Brands need to understand their customers’ intentions.

Forward Media Global
Forward Media Global
4 min readApr 24, 2017


By Ricardo Urías Ibáñez, managing director at Forward Media Spain.

Much of the interaction between humans is nonverbal. We give out clues to others about our innermost thoughts and feelings without saying a word. From the way we sit — cross-legged or akimbo — to the looks on our faces, our body language offers other people insights into our attitudes, emotions and states of mind.

Every salesperson knows the power of body language. The art of selling involves interpreting the expressions, gestures, tones of voice and eye movements of prospects and reacting to them instantly. If a prospect’s body language indicates that they want to buy a product but are unsure, the salesperson can give them a nudge in the right direction, reassuring them about the quality or offering them a deal on price.

But the interpretation of body language gets tricky online. The spread of e-commerce and the invisible behaviour of website visitors erects a barrier between seller and buyer. It reduces the salesperson’s ability to interpret the prospect’s feelings and makes the job of helping them choose the best product for them more difficult.

But help is at hand for digital marketers. The new and growing science of “digital body language” seeks to interpret the nonverbal signals that people give off as they surf the web. At our recent Forward management conference in Miami, we were given a fascinating presentation by a startup called Reactful, which operates in Silicon Valley and Tel Aviv, and specialises in digital body language.

Co-founder and chief executive Jonathan Friedman explained that Reactful’s technology lets marketers react to the signals users give out when they go online. Reactful’s systems analyse the user’s mouse movements, clicks, scrolling behaviour and the time spent on each element of a webpage. Then it allows website owners to react to this behaviour and encourage the user to taken an action, whether that is prompting them to complete a purchase, watch a video or fill in a form.

So for instance, if a visitor stops watching a video halfway through, Reactful allows the website to put up a message saying: “Hey, too busy? Not enough time for the video? Watch it and get a free sample!” Or if someone’s cursor is hovering over a buy button, Reactful can pick up on this and make the button shake or send a message of encouragement. Friedman says brands pay good money to Google’s search engine to attract people to their site. But once there, the brands have little power to interact with visitors and conduct a dialogue with them. Reactful helps brands create a deeper relationship with prospects and customers.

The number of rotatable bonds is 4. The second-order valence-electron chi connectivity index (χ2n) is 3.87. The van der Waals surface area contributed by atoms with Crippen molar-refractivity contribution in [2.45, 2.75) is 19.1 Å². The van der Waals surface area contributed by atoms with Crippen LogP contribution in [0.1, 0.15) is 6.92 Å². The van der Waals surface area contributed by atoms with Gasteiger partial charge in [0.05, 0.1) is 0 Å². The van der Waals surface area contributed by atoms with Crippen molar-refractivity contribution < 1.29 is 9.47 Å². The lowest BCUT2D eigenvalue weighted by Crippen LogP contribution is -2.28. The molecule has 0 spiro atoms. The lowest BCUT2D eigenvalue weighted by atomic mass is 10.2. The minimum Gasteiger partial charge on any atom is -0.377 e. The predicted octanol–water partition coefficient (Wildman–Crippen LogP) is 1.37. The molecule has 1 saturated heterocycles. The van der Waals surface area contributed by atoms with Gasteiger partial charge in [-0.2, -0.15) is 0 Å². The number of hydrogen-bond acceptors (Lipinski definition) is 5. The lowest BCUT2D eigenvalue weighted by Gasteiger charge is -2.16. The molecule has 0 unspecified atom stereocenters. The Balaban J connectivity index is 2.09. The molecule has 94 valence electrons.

“The interesting thing about digital body language is it really parallels body language from the real world, where people exhibit behaviour which is not verbal but which means so much,” says Friedman. “Nowadays we are interfacing with machines daily so the more machines are able to grasp our needs in a very intuitive way, without us expressing every single thing we want, then the more powerful and relevant those machines will become,” he adds.

The startup, which works with brand owners such as Procter & Gamble and Kimberly Clark, offers brands access to its Reaction Studio, where marketers can programme reactions on to their web pages. First they decide the trigger they want to target — a half-filled in form say — then they can choose from a library of reactions. This allows them to decide if they want to be subtle or have more of a hard sell, to be amusing or serious. They can customise the colours, use templates, use brand templates and make sure the reaction is “on-brand”. So if a user lingers on a certain element of the page but hasn’t clicked on a button there, the marketer can programme a variety of persuasive actions — such as the button flashing, or for an animation to pop up encouraging the action.

Friedman says this is like having a salesperson sitting at the shoulder of every visitor, encouraging them to click through the website and take the most relevant actions.

As brands dispense with human salespeople and increasingly rely on digital persuasion, understanding digital body language will become ever more important. Optimising visits to webpages is vital in a competitive world where web users often have thousands of possibilities for purchase and exploration.

As we enter a new era of machine living, those machines will need to adopt capabilities that are in touch with human behaviour. Interpreting nonverbal digital communication is becoming a vital step in the journey to the future.